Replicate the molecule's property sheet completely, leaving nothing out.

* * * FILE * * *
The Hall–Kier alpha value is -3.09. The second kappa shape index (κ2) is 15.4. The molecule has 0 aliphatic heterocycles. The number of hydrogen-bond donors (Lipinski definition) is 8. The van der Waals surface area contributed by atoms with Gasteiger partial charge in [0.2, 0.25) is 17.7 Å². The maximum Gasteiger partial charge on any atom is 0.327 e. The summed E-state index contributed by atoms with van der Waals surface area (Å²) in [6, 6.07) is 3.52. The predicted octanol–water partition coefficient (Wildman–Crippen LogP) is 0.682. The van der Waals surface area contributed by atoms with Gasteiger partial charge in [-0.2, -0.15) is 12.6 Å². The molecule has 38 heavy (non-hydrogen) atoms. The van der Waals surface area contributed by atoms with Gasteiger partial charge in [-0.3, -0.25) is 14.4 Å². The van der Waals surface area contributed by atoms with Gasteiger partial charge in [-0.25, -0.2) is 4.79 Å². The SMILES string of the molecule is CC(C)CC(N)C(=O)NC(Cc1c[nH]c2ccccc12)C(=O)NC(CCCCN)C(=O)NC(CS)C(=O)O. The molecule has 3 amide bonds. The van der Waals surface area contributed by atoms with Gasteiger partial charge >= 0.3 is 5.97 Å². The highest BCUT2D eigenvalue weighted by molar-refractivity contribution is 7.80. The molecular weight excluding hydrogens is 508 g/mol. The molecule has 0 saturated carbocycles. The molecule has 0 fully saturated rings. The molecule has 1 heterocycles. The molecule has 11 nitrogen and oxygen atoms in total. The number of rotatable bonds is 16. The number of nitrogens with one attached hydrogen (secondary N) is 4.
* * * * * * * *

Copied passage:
The Hall–Kier alpha value is -3.09. The second kappa shape index (κ2) is 15.4. The molecule has 0 aliphatic heterocycles. The number of hydrogen-bond donors (Lipinski definition) is 8. The van der Waals surface area contributed by atoms with Gasteiger partial charge in [0.2, 0.25) is 17.7 Å². The maximum Gasteiger partial charge on any atom is 0.327 e. The summed E-state index contributed by atoms with van der Waals surface area (Å²) in [6, 6.07) is 3.52. The predicted octanol–water partition coefficient (Wildman–Crippen LogP) is 0.682. The van der Waals surface area contributed by atoms with Gasteiger partial charge in [-0.2, -0.15) is 12.6 Å². The molecule has 38 heavy (non-hydrogen) atoms. The van der Waals surface area contributed by atoms with Gasteiger partial charge in [-0.3, -0.25) is 14.4 Å². The van der Waals surface area contributed by atoms with Gasteiger partial charge in [-0.25, -0.2) is 4.79 Å². The SMILES string of the molecule is CC(C)CC(N)C(=O)NC(Cc1c[nH]c2ccccc12)C(=O)NC(CCCCN)C(=O)NC(CS)C(=O)O. The molecule has 3 amide bonds. The van der Waals surface area contributed by atoms with Gasteiger partial charge >= 0.3 is 5.97 Å². The highest BCUT2D eigenvalue weighted by molar-refractivity contribution is 7.80. The molecular weight excluding hydrogens is 508 g/mol. The molecule has 0 saturated carbocycles. The molecule has 0 fully saturated rings. The molecule has 1 heterocycles. The molecule has 11 nitrogen and oxygen atoms in total. The number of rotatable bonds is 16. The number of nitrogens with one attached hydrogen (secondary N) is 4.